Giuseppe Paradiso started his musical studies on drums at the age of five years old. He graduated
from Berklee College of Music in Boston, USA as a multiple scholarships recipient and from the Italian conservatory of music “N. Piccinni” in Bari, where he studied also percussion instruments, piano and composition.
From a very young age, Italian-born, Boston-based drummer and composer Giuseppe Paradiso always felt like a person who was a little different. He’d been exposed to many different styles of music as a serious young drummer and delved headlong into everything from flamenco music to jazz, bebop, pop and the melancholy cadences of southern Italy’s funeral marching bands that first inspired him. But he never really felt like he belonged with any one group until he moved to Boston after...
From a very young age, Italian-born, Boston-based drummer and composer Giuseppe Paradiso always felt like a person who was a little different. He’d been exposed to many different styles of music as a serious young drummer and delved headlong into everything from flamenco music to jazz, bebop, pop and the melancholy cadences of southern Italy’s funeral marching bands that first inspired him. But he never really felt like he belonged with any one group until he moved to Boston after receiving a scholarship to attend Berklee College in 2008.
Inspired by the multiculturalism of that city, Paradiso’s writing began to combine elements from all the different cultural influences he encountered. He’d struggled for many years to find a musical identity, and suddenly the opportunity to work so closely with people from so many different cultures transformed what was once a struggle into a distinct creative advantage.
This is what inspired MERIDIAN 71, a cross-cultural music project that Paradiso created and has led since 2012. The project, whose name comes from Boston's longitude - the 71st meridian that passes precisely through the eastern part of the city - is now set to release its second album Metropolitan Sketches (to be released 02/12/2020) featuring original compositions by Paradiso which he performs with an eclectic and multicultural ensemble of well-established Boston-based musicians.
“Boston is the location where I met musicians from different parts of the globe with whom I deeply connected and spoke the common language of music,” reflects Paradiso. “It felt like I had known for a long time that at some point in my life I would have met musicians just like them, from way before moving across the Atlantic in 2008. Meridian 71 becomes then the creative laboratory and space to develop this music.”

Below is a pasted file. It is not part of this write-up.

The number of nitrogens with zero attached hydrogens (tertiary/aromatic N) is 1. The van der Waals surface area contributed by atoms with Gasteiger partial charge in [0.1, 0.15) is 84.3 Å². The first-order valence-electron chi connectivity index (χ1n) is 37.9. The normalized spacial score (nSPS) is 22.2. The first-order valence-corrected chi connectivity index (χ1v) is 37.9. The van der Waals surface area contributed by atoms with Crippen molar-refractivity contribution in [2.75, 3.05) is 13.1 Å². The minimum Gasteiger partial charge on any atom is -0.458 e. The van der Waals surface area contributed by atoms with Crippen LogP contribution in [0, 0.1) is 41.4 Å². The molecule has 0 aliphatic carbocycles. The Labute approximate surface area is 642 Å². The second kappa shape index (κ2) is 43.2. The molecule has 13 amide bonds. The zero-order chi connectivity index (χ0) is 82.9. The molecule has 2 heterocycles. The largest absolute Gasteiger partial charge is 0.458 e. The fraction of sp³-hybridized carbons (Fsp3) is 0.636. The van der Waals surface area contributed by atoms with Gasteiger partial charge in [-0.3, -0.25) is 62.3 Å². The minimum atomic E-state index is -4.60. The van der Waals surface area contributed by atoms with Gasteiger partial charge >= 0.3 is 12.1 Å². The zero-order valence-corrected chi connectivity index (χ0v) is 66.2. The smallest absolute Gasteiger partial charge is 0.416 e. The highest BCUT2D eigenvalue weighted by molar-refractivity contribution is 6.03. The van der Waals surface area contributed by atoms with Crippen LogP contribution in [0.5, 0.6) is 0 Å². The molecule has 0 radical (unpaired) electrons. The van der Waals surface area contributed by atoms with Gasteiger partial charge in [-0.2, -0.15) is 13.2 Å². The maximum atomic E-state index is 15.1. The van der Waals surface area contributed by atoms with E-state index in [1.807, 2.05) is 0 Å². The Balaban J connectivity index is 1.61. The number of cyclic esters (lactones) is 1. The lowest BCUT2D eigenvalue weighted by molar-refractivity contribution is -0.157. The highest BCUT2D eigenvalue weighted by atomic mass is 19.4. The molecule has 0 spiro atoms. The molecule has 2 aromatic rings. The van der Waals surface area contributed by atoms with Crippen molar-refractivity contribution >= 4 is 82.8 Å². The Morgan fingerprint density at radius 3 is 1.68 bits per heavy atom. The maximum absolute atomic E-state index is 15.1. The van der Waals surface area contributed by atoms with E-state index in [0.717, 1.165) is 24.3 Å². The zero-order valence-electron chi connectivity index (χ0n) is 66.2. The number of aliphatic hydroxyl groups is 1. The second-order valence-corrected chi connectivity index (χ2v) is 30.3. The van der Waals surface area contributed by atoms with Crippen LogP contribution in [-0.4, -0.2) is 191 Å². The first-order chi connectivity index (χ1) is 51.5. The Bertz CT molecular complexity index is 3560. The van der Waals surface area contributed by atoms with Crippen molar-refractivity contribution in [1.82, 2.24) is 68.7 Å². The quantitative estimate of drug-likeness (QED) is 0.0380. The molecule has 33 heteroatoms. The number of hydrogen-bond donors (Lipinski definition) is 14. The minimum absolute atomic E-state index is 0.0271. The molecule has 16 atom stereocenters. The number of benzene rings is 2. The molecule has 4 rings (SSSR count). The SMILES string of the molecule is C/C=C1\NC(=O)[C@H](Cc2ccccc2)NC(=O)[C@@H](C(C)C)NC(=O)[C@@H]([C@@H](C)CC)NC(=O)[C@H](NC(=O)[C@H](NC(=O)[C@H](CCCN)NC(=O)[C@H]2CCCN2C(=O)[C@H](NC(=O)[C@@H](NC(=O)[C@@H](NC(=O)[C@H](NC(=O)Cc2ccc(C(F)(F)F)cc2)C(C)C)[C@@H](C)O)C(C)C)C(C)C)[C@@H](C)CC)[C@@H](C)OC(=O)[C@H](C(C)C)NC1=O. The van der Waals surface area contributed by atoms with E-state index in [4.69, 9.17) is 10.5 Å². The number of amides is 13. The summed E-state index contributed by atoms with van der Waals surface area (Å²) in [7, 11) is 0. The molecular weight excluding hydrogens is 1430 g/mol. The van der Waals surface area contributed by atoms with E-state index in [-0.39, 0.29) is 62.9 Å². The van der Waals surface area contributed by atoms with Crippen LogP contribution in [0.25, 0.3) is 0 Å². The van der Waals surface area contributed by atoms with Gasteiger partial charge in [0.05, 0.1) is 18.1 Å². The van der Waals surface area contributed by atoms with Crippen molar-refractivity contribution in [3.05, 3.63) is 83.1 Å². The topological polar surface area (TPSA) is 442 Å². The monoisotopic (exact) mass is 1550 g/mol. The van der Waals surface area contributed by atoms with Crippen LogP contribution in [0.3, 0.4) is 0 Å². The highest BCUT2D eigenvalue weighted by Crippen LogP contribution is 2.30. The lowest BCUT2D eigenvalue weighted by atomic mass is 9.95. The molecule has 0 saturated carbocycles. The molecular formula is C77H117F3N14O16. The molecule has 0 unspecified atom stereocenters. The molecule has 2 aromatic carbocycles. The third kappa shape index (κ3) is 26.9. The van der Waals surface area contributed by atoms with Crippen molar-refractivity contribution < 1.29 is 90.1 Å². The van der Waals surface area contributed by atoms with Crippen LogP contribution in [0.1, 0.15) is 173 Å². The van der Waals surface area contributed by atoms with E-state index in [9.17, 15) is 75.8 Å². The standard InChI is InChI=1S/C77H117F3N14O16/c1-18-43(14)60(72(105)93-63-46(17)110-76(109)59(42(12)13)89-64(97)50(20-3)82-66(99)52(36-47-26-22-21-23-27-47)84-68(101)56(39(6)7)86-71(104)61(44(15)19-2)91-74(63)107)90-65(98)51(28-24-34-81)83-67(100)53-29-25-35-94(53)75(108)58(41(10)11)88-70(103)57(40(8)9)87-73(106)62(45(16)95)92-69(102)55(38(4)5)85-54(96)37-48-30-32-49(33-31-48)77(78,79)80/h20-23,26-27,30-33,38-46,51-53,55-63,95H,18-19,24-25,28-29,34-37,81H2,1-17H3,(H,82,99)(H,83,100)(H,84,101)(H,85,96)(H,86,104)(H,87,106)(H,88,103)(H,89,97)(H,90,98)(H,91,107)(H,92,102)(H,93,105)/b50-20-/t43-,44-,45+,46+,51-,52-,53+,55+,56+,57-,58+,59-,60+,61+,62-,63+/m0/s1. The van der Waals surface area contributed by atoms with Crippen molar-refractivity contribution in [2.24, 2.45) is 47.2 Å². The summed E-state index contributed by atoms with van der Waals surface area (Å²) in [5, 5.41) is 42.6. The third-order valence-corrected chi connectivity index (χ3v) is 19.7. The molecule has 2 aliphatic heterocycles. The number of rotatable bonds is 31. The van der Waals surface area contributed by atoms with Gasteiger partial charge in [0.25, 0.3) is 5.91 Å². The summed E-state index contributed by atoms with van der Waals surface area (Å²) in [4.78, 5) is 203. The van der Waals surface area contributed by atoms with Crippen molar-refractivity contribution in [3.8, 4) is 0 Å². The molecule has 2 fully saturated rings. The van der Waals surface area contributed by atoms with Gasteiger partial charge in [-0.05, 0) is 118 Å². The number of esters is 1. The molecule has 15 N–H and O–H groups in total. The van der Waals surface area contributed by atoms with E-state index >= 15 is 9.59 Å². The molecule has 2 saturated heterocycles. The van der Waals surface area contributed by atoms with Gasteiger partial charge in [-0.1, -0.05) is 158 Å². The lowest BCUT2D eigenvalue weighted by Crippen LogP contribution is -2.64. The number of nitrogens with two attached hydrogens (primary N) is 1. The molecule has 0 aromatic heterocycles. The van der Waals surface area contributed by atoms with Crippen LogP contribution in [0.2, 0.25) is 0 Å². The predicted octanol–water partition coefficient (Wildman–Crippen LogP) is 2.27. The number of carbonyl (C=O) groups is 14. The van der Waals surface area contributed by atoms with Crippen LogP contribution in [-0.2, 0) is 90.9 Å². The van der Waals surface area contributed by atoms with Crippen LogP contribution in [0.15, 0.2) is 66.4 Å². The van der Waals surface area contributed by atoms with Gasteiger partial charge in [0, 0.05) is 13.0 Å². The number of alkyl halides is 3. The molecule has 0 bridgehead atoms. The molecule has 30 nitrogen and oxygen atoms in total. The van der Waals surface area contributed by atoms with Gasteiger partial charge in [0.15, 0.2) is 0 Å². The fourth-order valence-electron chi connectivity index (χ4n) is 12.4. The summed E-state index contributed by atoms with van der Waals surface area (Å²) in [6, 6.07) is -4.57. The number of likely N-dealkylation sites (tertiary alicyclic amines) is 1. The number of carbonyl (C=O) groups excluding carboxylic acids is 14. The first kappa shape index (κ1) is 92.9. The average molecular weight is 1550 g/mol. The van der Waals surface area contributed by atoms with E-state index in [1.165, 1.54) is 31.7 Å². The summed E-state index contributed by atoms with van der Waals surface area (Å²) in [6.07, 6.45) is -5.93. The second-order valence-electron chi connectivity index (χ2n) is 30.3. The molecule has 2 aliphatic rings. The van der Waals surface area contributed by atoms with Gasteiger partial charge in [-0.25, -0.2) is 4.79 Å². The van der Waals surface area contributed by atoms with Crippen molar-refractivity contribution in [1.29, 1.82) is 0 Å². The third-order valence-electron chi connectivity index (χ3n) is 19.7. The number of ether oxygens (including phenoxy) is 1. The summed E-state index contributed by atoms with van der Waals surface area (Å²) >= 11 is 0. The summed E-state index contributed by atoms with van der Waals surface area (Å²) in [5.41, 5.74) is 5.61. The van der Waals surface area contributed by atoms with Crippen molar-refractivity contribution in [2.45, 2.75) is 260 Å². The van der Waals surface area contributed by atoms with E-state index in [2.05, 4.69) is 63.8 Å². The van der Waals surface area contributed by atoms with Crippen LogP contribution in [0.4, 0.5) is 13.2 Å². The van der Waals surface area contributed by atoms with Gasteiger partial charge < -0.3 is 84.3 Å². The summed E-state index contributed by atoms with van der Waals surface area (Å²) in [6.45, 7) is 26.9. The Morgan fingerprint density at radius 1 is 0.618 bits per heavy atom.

Median 71 is more than a band in concept; it's a dynamic and ever-changing musical project with a revolving lineup and a driving vision to create several more albums in upcoming years. The new album differs, both in terms of lineup and musical themes, from the projects first release Otherness Collection, which came out in 2012.
“I think my writing on this album is more mature, as seven years have passed by since I first began working on it,” reflects Paradiso. “On the previous work, the tendency was more toward the jazz field, whereas on Metropolitan Sketches I wanted to incorporate more of my deeper influences. This project’s lineup reflects exactly those influences, manifesting somewhere between a jazz, Mediterranean, and West African sound.
This change in personnel is perhaps best personified by the inclusion of the Senegalese griot from the Gewel tradition and Sabar musician MALICK NGOM, an amazing player and a very knowledgeable expert of West African music. The project’s current line-up also features some of the Boston area’s top musical talents including guest jazz trumpeter PHIL GRENADIER, internationally touring musician, Berklee, and New England Conservatory faculty MARK ZALESKI; internationally renowned Turkish pianist and composer as well as Berklee faculty UTAR ARTUN; in high demand jazz guitarist PHIL SARGENT; and world music, electric fretless bassist GALEN WILLETT